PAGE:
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Sjögren’s Syndrome

Sjögren’s Syndrome is a chronic autoimmune condition that can cause dry eye.

Condition Information

Sjögren’s Syndrome is a chronic autoimmune condition that can cause dry eye.

Sjögren’s Syndrome is a chronic (long-term) autoimmune condition that can affect multiple organs in the body, but most specifically manifests as inflammation of the lacrimal and salivary glands. This, in turn, causes symptoms of dry eyes and dry mouth.1 Sjögren’s Syndrome is usually associated with other autoimmune disorders, like Systemic Lupus Erythematosus (SLE) or Rheumatoid Arthritis (RA).2 Sicca Syndrome or Keratoconjunctivitis Sicca is an ocular manifestation of Sjögren’s Syndrome, causing signs and symptoms of dry eyes. Sjögren’s Syndrome is more common in women versus men and is usually diagnosed in one’s mid-fifties.1  

Signs and symptoms of Sjögren’s Syndrome include the following, but can vary significantly between patients2: 

  • Red eyes 
  • Blurry vision 
  • Foreign body sensation (FBS, feeling like there’s something stuck in one’s eye) 
  • Photophobia (light sensitivity) 
  • Burning eyes 
  • Xerostomia (dry mouth) 
  • Oral and dental infection1  
  • Fatigue 
  • Consistent cough 
  • Dry skin and rashes 
  • Vaginal dryness 
  • Swollen salivary glands2

Sjögren’s Syndrome is an autoimmune condition, meaning the immune system attacks its own cells. There is no known specific cause for Sjögren’s Syndrome. 

Risk factors: 

  • Increased age 
  • Sex (much more common in females vs. males) 
  • Other autoimmune disease2

Eye examination: with an eye care provider; if Keratoconjunctivitis Sicca symptoms are present for more than 3 months, a diagnosis of Sjögren’s Syndrome should be considered.1

Schirmer test: small piece of paper placed inside the eyelid to determine tear production quantity.1

Fluorescein staining/tear break up time (TBUT): Fluorescein dye is placed on the surface of the eye to determine how quickly the tears are breaking up/evaporating. 

Lissamine green stain: Stain that targets devitalized cells while ensuring to leave healthy cells alone.3 

Sjo® test: in-office blood test (finger-prick) that recognizes auto-antibody markers and other early biomarkers of Sjögren’s Syndrome.4 

Biopsy of salivary and lacrimal glands: very small portion of gland removed to be assessed for the presence of inflammatory cells; gold standard for diagnosis.2,4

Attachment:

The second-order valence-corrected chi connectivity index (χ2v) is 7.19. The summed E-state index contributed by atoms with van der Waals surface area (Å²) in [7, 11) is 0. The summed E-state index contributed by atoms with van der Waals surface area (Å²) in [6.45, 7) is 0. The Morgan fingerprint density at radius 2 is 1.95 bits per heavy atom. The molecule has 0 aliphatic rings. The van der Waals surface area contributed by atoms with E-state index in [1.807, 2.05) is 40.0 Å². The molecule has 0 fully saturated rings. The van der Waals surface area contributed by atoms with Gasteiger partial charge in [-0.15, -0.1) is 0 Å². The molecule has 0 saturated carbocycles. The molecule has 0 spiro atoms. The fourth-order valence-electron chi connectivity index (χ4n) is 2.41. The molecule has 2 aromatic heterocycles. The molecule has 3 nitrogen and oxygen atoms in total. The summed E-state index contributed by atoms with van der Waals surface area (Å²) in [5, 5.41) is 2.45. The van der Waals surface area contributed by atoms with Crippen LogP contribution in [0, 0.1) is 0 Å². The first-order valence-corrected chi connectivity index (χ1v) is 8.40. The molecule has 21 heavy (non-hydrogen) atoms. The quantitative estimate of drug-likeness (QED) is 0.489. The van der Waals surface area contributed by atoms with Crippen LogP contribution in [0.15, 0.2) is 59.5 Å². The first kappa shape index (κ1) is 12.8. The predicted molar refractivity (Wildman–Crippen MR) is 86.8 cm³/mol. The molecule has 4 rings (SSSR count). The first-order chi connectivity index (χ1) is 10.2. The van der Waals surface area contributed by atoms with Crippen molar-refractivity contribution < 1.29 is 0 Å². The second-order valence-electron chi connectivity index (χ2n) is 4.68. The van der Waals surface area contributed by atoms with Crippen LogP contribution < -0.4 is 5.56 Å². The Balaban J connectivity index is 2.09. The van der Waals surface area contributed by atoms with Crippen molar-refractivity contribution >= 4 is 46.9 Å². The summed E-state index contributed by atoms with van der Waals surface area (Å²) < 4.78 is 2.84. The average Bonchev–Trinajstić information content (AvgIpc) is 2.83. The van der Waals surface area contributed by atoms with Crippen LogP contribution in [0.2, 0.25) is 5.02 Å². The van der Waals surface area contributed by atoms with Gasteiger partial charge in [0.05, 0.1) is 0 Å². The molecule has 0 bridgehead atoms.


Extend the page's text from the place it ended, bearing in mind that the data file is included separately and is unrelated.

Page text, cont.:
Serological tests: blood tests to determine levels of auto-antibody markers and rheumatoid factors.1

Parotid sialography or salivary gland scintigraphy: salivary gland imaging tests to determine how the salivary glands are functioning.1, 2 

Treatment for Sjögren’s Syndrome is aimed at managing signs and symptoms.2  

Dry eye 

  • Artificial tears: lubricating eye drops to supplement the tear film. 
  • Cyclosporine A (Restasis®) or lifitegrast (Xiidra®): immunosuppressive eye drop to reduce inflammation.2 
  • Punctal plugsplugs are inserted into the punctum (tear duct) of our eyelids blocking tears from draining off the front of our eyes.1 
  • Scleral contact lens: large contact lens that protects the cornea and provides optimal lubrication to the surface of the eye.1, 5 

Dry mouth 

  • Pilocarpine (Salagen®) or cevimeline (Evoxac®): oral medications to increase production of saliva and reduce dry mouth symptoms.2  
  • Adequate dental care1 

Fatigue 

  • Aerobic exercise 
  • Good sleep schedule1

Associated arthritis 

  • Non-steroidal anti-inflammatory drugs (NSAIDs): oral medication to reduce inflammation. 
  • Hydroxychloroquine (Plaquenil®) or methotrexate (Trexall®): immunosuppressive oral medications to reduce inflammation.2 

Due to the many manifestations of Sjögren’s Syndrome, it’s important to maintain recommended appointments with specialists, as Sjögren’s Syndrome can affect multiple bodily systems.1 It’s also important to avoid triggers that may worsen the signs and symptoms of Sjögren’s Syndrome, most specifically avoiding or eliminating smoking, caffeine and alcohol intake, and dry environments. Taking note of all signs and symptoms, including when and where they occur to report to your specialists is also important in management of the manifestations of Sjögren’s Syndrome.2

  1. Stefanski, A. L., Tomiak, C., Pleyer, U., Dietrich, T., Burmester, G. R., & Dörner, T. (2017). The Diagnosis and Treatment of Sjögren’s Syndrome. Deutsches Ärzteblatt International114(20), 354–361. https://doi.org/10.3238/arztebl.2017.0354 
  2. Mayo Clinic Staff. (2020, July 22). Sjogren’s syndrome – Diagnosis and treatment – Mayo Clinic. Mayo Clinic. Retrieved January 10, 2022, from https://www.mayoclinic.org/diseases-conditions/sjogrens-syndrome/diagnosis-treatment/drc-20353221 
  3. Abelson, M. B., MD, & Ingerman, A., MD. (2005, November 15). The Dye-namics of Dry-Eye Diagnosis. Review of Ophthalmology. Retrieved January 10, 2022, from https://www.reviewofophthalmology.com/article/the-dye-namics-of-dry-eye-diagnosis 
  4. Beckman, K., Luchs, J., & Milner, M. (2015). Making the diagnosis of Sjögren’s syndrome in patients with dry eye. Clinical Ophthalmology10, 43–53. https://doi.org/10.2147/opth.s80043 
  5. Harthan, J. S., & Shorter, E. (2018). Therapeutic uses of scleral contact lenses for ocular surface disease: patient selection and special considerations. Clinical Optometry10, 65–74. https://doi.org/10.2147/opto.s144357 

The content provided on this page is provided for educational purposes only and is not a substitute for professional medical advice and consultation. Please consult your eye care or health care provider if you are seeking medical advice, diagnosis, or treatment. Click here for our full legal disclaimer.

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Macular Degeneration Clinical Trial Participant

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